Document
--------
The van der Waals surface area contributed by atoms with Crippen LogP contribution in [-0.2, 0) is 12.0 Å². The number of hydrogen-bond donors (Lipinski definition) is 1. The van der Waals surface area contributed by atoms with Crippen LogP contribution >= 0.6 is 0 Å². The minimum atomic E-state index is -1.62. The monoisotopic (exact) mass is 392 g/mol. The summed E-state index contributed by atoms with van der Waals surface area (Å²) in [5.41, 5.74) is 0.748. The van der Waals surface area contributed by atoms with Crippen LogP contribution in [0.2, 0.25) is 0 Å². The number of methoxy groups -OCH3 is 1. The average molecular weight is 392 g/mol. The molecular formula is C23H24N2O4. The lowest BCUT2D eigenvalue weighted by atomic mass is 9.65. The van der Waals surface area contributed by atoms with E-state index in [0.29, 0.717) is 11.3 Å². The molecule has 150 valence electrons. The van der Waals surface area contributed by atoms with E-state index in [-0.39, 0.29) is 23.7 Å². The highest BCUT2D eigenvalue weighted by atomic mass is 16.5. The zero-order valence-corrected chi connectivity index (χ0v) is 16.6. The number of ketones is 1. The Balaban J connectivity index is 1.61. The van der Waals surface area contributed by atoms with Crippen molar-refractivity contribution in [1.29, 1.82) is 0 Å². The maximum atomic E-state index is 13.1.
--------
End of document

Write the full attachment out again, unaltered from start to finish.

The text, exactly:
The van der Waals surface area contributed by atoms with Crippen LogP contribution in [-0.2, 0) is 12.0 Å². The number of hydrogen-bond donors (Lipinski definition) is 1. The van der Waals surface area contributed by atoms with Crippen LogP contribution >= 0.6 is 0 Å². The minimum atomic E-state index is -1.62. The monoisotopic (exact) mass is 392 g/mol. The summed E-state index contributed by atoms with van der Waals surface area (Å²) in [5.41, 5.74) is 0.748. The van der Waals surface area contributed by atoms with Crippen LogP contribution in [0.2, 0.25) is 0 Å². The number of methoxy groups -OCH3 is 1. The average molecular weight is 392 g/mol. The molecular formula is C23H24N2O4. The lowest BCUT2D eigenvalue weighted by atomic mass is 9.65. The van der Waals surface area contributed by atoms with E-state index in [0.29, 0.717) is 11.3 Å². The molecule has 150 valence electrons. The van der Waals surface area contributed by atoms with E-state index in [-0.39, 0.29) is 23.7 Å². The highest BCUT2D eigenvalue weighted by atomic mass is 16.5. The zero-order valence-corrected chi connectivity index (χ0v) is 16.6. The number of ketones is 1. The Balaban J connectivity index is 1.61. The van der Waals surface area contributed by atoms with Crippen molar-refractivity contribution in [1.29, 1.82) is 0 Å². The maximum atomic E-state index is 13.1.